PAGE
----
[/quote]

That’s not accurate. Many times correspondents are sent from one country to the other simply because they are in the region. Amanpour from CNN was 1st given the foreign desk simply because she was not in Georgia. Other correspondents are known to their editors as ‘war correspondents’ because they are willing to take a risk and jump from one country to the next because of that fact. The Italian correspondent who was kidnapped was pathetically igonorant of what Iraqis were thinking.

So while you might be accurate in some cases, in many cases you are not.


#12

[quote=gilliam]So while you might be accurate in some cases, in many cases you are not.
[/quote]

Ain’t that the truth about every one of us! :slight_smile:


#13

[quote=edmundkarol]Ain’t that the truth about every one of us! :slight_smile:
[/quote]

:thumbsup:


#14

The point seems to have gotten lost in a lot of rhetoric. The fact is the mainstream media in this country is on the liberal left. They emphasize everything bad that is happening in Iraq and elsewhere we are involved because they hate the Bush administration more than they care about the consequences of what they print. They tell nearly nothing of any of the good our service men and women are doing, and there is plenty they could be writing about. That is the beef and it is a legitimate one.


#15

[quote=Della]The point seems to have gotten lost in a lot of rhetoric. The fact is the mainstream media in this country is on the liberal left. They emphasize everything bad that is happening in Iraq and elsewhere we are involved because they hate the Bush administration more than they care about the consequences of what they print. They tell nearly nothing of any of the good our service men and women are doing, and there is plenty they could be writing about. That is the beef and it is a legitimate one.
[/quote]

Most of the MSM doesn’t like the military and continues to show it. I think it is a legitimate beef as well.


#16

The fact is the mainstream media in this country is on the liberal left. They emphasize everything bad that is happening in Iraq and elsewhere we are involved because they hate the Bush administration more than they care about the consequences of what they print.

Amazing how one’s view of the media changes depending on where on the political compass one is on. I think the mainstream media in this country are unabashed lapdogs of the current administration, who blindly parrot the party line much more often than not. Don’t forget that Fox News is part of the mainstream media, too.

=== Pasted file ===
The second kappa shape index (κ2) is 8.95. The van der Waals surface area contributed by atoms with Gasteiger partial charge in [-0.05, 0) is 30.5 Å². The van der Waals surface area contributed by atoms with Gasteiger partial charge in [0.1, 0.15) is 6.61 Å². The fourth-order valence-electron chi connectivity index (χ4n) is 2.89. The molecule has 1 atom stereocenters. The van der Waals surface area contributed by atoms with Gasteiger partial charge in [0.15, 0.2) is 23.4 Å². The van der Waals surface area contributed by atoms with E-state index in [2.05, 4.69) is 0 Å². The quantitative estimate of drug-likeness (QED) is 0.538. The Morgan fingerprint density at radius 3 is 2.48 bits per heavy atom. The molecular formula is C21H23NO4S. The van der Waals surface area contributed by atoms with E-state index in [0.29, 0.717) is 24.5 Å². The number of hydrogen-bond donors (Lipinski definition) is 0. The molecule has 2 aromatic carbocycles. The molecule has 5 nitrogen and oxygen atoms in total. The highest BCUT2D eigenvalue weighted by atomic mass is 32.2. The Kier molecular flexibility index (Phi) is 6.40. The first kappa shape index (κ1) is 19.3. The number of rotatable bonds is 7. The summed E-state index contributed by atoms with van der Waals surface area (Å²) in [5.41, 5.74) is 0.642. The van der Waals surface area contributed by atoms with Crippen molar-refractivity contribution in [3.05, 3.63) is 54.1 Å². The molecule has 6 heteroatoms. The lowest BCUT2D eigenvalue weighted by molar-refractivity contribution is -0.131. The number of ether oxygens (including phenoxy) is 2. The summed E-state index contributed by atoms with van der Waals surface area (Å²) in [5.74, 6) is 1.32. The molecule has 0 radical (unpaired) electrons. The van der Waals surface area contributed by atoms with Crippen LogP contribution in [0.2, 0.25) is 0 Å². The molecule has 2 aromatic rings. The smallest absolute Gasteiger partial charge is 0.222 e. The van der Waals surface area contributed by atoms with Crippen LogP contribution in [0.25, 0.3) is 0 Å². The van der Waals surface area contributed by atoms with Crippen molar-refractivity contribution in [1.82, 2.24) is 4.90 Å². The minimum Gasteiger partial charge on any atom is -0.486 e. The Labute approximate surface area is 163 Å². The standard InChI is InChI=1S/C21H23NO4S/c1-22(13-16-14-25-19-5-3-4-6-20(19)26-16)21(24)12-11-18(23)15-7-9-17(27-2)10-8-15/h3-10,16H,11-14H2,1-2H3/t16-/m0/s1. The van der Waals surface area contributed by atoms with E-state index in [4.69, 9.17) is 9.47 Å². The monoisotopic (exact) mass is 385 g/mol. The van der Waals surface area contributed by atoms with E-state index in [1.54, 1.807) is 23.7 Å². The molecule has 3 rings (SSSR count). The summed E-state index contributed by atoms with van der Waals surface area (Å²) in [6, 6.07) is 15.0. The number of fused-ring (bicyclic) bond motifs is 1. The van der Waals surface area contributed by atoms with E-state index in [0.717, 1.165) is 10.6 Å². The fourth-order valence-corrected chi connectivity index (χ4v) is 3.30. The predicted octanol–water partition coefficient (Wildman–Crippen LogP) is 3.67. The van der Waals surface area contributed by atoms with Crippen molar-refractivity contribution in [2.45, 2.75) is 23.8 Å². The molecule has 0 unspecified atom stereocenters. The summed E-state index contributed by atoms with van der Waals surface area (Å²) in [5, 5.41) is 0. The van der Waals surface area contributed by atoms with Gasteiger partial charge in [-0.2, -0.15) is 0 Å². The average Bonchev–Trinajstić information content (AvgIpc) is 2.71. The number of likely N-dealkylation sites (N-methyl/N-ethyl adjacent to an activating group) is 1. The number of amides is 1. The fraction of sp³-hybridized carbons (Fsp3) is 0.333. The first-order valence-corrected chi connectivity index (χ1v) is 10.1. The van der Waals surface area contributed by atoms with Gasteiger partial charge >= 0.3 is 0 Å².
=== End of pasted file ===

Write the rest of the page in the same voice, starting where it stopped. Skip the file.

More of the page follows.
#17

[quote=ybeayf]Amazing how one’s view of the media changes depending on where on the political compass one is on. I think the mainstream media in this country are unabashed lapdogs of the current administration, who blindly parrot the party line much more often than not. Don’t forget that Fox News is part of the mainstream media, too.
[/quote]

The vast majority of the White House press doesn’t like the military. That is so obvious that they are even admitting it. Someone posted an article to that effect here not so long ago.

I wouldn’t pint to Fox as if it controlled the MSM. Fox is only one news source, surrounded by thousands of liberal sources and a handful of conservative ones.


#18

HH: Let me ask you something. Major K, a major in the Army who is reporting from Iraq on his blog all the time says, all this being said, it is no small wonder that a gulf has opened between journalists and the general public. I think even the most John Q. Sixpacks know when they are being fed a line of blank blank blank. My brother called me a journalist once during a conversation about this blog. I was offended. That is a general impression among the American military about the media, Terry. Where does that come from?

TM: "It comes from, I think, a huge gulf of misunderstanding, for which I lay plenty of blame on the media itself. **There is, Hugh, I agree with you, a deep anti-military bias in the media. One that begins from the premise that the military must be lying, and that American projection of power around the world must be wrong. I think that that is a hangover from Vietnam, and I think it’s very dangerous. **That’s different from the media doing it’s job of challenging the exercise of power without fear or favor."
Hugh Hewitt interview with ABC’s White House Correspondent Terry Moran